One of my interests beyond foreign policy is our research into space and space travel. I try to give my readers an up to date look at our progress to get beyond our little blue marble.
This first bit is for my friend Pete of https://beetleypete.com/…..what would happen if aliens showed up in the UK?
If aliens were to be discovered, however, it’s not clear what we would like to happen next. A new survey in the UK carried out by researchers from the University of Oxford sought to find out what the British public would like to happen in the event E.T. did get in touch. In what came close to the cursed 48-52 percent split that has haunted British politics for the past three years, they found that just over half (53.6 percent) of people would want us to respond to communication from aliens.
Staying with the alien contact thingy…..
The study, published last month in The Astronomical Journal, posits that intelligent extraterrestrial life could be taking its time to explore the galaxy, harnessing star systems’ movement to make star-hopping easier.
The work is a new response to a question known as the Fermi Paradox, which asks why we haven’t detected signs of extraterrestrial intelligence.
The paradox was first posed by physicist Enrico Fermi, who famously asked: “Where is everybody?”
Fermi was questioning the feasibility of travel between stars, but since then, his query has come to represent doubts about the very existence of extraterrestrials.
We have seen a thousand movies that have some sort of space travel as the subject….but is it really possible?
Interstellar space travel. Fantasy of every five-year-old kid within us. Staple of science fiction serials. Boldly going where nobody has gone before in a really fantastic way. As we grow ever more advanced with our rockets and space probes, the question arises: could we ever hope to colonize the stars? Or, barring that far-flung dream, can we at least send space probes to alien planets, letting them tell us what they see?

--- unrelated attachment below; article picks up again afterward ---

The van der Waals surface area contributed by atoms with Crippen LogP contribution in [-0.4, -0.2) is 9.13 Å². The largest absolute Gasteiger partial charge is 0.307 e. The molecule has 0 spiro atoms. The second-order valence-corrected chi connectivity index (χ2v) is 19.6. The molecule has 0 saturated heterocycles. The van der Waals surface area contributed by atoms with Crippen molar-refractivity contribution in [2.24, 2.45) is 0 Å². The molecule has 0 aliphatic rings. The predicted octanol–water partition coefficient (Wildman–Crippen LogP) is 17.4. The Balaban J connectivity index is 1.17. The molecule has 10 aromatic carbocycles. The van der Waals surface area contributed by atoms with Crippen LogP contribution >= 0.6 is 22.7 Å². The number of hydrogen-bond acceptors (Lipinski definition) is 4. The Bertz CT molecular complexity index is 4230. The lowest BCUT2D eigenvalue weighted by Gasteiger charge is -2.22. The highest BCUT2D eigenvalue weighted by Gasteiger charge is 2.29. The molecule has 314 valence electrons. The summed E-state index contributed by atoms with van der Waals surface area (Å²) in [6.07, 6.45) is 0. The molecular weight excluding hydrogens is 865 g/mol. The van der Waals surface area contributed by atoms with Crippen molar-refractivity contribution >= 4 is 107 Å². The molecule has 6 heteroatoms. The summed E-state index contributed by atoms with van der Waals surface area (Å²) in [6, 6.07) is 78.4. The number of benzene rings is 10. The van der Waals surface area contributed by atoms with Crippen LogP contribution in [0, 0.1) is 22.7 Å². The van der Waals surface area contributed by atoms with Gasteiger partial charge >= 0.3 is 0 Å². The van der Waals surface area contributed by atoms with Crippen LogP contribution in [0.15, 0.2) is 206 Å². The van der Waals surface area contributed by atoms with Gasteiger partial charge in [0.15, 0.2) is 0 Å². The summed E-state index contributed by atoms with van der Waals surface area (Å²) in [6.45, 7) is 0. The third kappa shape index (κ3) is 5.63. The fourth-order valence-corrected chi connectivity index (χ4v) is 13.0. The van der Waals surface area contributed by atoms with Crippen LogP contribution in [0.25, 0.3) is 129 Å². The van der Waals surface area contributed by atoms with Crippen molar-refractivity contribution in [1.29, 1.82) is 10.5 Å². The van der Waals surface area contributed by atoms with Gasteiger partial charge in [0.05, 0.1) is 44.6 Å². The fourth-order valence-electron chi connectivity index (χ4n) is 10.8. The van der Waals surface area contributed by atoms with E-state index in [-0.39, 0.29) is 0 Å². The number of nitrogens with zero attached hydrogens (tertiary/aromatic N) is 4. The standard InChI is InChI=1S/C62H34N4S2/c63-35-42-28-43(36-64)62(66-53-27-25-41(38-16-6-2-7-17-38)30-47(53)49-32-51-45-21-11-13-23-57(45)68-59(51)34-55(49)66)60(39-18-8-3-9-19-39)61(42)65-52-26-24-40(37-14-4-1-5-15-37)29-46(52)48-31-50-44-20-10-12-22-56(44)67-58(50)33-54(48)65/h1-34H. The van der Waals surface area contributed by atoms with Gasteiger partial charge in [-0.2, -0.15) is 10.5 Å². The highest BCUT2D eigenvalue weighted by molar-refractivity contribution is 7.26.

The truth is that interstellar travel and exploration is technically possible. There’s no law of physics that outright forbids it. But that doesn’t necessarily make it easy, and it certainly doesn’t mean we’ll achieve it in our lifetimes, let alone this century. Interstellar space travel is a real pain in the neck.
If we venture out among the stars then we will have to live in off planet outposts among the stars……how will we deal with that?
Fifty years ago, a Princeton physicist named Gerard O’Neill asked his students to help him come up with a plan for setting up settlements in space.
Just a few years later, O’Neill published the resulting vision for freestanding space colonies as a book titled “The High Frontier” — a book that helped inspire Amazon billionaire Jeff Bezos’ vision of having millions of people living and working in space.
Now the keepers of the “High Frontier” flame at the California-based Space Studies Institute are revisiting O’Neill’s original vision, with an eye toward updating it for the 21st century.
“The fact is, a lot has changed in the last half-century,” Edward Wright, a senior researcher at the Space Studies Institute, said today at the start of a two-day conference presented by the institute at Seattle’s Museum of Flight.
That sums up the news I have for now……
Now for the important stuff…..daylight and someone is ready for that venture out of the house…
While we are out try some music from Prince……